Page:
Magnetization of ferromagnetic material can be considered the result of an aggregate of tiny magnetic momentum called spin. This spin has the constant effect of aligning the momentum of the vector in one direction by a mutual effect called exchange coupling. The ferromagnetic material however is processed in a limited size, so in order to prevent a vast increase in magnetostatic energy emitted to outer peripheral sections, the internal sections are separated into small areas known as magnetic domains.
 These different magnetic domains need not always be made to face the same direction, and these domains are placed entirely in a magnetically closed structure. The boundaries of this magnetic domain are (magnetic domain) walls of a limited width. The size is determined by the magnetostatic energy versus the exchange coupling energy from adjoining non-aligned spins so that though differing by size and shape, ferromagnets widely known as comprised mainly by iron and cobalt have a size on the order of several hundred to some thousands of nanometers. Therefore, when the scale of the magnetic material is down to a few thousands of nanometers or less, a magnetic domain wall cannot be formed, and the magnet material tends to form into single domain states.
FIG. 4 shows results of the calculated remanent magnetization found by simulating the magnetic state of the magnetic pole tip. The vertical axis expresses stray magnetic fields due to remanent magnetization. The horizontal axis expresses the magnetic pole width. These results also reveal that the remanent magnetic field suddenly increases at pole widths of 200 nanometers and below.
FIGS. 5A and 5B are conceptual views of the magnetic state of the magnetic pole tip found by the above described simulation. The arrow 55 in the drawing indicates the direction of magnetization. When the magnetic pole width is as wide as 300 nanometers (FIG. 5A), the magnetic state is in a so-called closed domain structure. However when the magnetic pole width is a narrow 100 nanometers (FIG. 5B), one can see that the magnetic state is almost entirely a single domain and therefore a large remanent magnetic field is generated.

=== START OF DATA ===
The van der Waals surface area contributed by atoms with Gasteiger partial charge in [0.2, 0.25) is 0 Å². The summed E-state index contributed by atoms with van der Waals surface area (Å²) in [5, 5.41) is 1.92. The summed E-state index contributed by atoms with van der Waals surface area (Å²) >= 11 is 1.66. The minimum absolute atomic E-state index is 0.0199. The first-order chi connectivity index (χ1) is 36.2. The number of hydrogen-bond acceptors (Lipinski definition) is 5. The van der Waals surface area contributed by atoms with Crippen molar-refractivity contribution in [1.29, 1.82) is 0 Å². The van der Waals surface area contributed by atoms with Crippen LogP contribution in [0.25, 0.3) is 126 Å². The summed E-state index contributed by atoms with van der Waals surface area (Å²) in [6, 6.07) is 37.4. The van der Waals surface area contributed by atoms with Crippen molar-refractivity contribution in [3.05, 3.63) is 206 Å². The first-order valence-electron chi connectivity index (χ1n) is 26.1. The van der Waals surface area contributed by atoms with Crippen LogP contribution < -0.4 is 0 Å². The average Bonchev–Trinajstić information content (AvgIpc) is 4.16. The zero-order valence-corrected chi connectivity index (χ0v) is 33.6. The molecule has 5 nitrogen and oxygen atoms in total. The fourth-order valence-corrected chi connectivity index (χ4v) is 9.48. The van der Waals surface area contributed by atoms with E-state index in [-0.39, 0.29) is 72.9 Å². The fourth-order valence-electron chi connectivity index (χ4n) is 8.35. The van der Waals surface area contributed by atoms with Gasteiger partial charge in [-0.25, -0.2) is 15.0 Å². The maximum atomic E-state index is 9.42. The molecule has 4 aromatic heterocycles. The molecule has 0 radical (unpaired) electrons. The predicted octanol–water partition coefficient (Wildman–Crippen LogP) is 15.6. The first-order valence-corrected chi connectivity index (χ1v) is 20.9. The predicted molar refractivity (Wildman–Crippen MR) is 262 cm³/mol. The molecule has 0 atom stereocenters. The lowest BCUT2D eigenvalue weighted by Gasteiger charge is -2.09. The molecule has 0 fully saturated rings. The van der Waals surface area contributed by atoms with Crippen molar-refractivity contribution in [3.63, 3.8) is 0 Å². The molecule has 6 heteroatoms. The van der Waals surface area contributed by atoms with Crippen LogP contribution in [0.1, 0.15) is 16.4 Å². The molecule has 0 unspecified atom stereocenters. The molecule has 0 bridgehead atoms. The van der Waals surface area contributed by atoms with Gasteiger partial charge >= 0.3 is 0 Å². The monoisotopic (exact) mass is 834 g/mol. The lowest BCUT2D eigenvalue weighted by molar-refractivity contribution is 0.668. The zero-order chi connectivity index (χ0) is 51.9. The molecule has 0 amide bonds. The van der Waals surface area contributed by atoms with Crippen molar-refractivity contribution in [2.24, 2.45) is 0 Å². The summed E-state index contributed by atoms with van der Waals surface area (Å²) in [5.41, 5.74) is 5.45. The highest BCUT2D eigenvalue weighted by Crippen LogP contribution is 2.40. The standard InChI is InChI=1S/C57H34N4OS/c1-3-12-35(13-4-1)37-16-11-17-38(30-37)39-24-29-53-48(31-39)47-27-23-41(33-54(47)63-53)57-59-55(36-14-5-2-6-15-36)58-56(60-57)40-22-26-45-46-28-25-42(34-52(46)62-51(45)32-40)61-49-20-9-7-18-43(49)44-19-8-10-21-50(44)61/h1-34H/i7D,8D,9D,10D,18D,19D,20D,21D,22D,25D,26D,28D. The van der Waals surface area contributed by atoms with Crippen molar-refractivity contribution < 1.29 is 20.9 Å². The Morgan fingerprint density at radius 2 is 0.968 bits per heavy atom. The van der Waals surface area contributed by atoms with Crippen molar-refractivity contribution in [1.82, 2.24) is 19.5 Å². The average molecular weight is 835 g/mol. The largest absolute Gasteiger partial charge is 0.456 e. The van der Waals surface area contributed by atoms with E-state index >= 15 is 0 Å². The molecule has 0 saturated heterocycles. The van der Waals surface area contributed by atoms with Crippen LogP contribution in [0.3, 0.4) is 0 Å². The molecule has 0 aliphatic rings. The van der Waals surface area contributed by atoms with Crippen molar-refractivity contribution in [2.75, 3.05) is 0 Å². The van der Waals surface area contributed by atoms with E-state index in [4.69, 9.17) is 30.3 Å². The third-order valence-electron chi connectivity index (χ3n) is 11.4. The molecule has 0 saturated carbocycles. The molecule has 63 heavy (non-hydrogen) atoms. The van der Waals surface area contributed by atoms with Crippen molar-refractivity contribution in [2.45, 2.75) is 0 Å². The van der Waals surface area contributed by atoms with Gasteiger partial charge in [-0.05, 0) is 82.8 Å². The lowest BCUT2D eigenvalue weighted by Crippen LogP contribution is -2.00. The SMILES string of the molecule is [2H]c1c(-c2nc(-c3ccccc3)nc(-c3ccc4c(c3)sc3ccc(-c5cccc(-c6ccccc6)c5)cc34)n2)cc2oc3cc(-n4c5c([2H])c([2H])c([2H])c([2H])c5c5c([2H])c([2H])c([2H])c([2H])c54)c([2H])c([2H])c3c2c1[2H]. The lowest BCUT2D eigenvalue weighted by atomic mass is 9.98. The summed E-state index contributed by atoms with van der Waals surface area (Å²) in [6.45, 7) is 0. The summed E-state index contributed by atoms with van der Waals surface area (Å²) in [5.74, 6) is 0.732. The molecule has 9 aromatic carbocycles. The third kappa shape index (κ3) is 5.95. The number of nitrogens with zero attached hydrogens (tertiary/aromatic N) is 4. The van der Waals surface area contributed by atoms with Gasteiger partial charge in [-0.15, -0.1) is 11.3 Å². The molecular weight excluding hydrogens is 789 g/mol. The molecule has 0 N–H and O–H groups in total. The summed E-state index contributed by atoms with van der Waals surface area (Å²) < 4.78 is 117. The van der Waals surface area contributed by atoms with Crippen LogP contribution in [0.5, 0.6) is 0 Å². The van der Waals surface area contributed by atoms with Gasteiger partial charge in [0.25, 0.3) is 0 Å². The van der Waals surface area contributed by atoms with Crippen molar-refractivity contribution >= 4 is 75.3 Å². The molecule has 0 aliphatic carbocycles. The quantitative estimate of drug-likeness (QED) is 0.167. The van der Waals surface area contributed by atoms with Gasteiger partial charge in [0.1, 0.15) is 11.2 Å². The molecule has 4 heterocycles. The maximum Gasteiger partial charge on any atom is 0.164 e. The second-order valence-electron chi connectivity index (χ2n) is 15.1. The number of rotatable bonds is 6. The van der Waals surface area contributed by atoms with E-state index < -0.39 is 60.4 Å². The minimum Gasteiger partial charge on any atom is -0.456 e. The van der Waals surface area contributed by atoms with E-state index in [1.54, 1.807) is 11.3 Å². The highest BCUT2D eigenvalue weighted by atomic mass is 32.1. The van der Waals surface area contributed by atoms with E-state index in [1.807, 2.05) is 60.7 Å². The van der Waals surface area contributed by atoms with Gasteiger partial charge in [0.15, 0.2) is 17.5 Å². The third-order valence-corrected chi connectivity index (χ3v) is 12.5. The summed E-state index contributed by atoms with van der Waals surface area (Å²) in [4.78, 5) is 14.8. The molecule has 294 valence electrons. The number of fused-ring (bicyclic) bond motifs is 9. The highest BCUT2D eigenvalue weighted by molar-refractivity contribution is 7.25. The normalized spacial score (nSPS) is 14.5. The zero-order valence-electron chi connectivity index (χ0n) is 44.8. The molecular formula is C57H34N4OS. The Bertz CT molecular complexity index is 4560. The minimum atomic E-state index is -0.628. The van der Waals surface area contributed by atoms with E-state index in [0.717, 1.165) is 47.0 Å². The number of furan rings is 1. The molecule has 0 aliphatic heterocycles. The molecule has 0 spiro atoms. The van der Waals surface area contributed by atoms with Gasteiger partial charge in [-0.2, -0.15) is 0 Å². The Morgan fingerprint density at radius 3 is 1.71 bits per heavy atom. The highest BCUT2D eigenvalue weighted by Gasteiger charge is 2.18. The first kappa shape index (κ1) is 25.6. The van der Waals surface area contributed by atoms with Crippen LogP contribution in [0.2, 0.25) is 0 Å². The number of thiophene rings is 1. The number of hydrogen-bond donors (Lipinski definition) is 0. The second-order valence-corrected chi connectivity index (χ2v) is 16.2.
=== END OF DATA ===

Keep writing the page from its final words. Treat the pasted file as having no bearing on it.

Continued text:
Examining the actual magnetic state of the write elements with 300 and 120 nanometer magnetic pole widths by spin-polarized scanning electron microscopy (SEM) shows as expected, that a with a wide pole width of 300 nanometers the magnetism is separated into numerous magnetic domains having various directions of magnetization. However, in the case of the narrow pole width of 120 nanometers, the magnetization is almost completely in a single domain state. These results allow concluding that the sudden increase in erasure-after-write observed in pole widths below 200 nanometers is due to the main pole tip preferring to be a single domain state.
 In magnetic poles of this small size, remanent magnetization is easily prone to occur because of the tendency for uniform magnetization so that many cases of erasure-after-write have a high probability of occurring during device operation. In addition, in high Bs material such as Fe—Co alloy, the soft magnetic properties are generally inferior to those of typical soft magnetic materials such as Ni80Fe20. In other words, large hysteresis often appears in the magnetic curve due to the dispersion of crystalline magnetic anisotropy as well as materials having a large, positive magnetorestriction coefficient that are factors in inducing remanent magnetization and therefore erasure-after-write. This signifies that remanent magnetization is large when the hysteresis of the soft magnetic material is large and when there is no excitation. In thin film magnetic heads on the other hand, materials with a positive magnetorestriction coefficient are known to possess magnetic anisotropy induced in a direction perpendicular to the surface of the medium by an effect from anisotropic stress (generally called the inverse-magnetorestriction effect). (See the example in non-patent document 3.)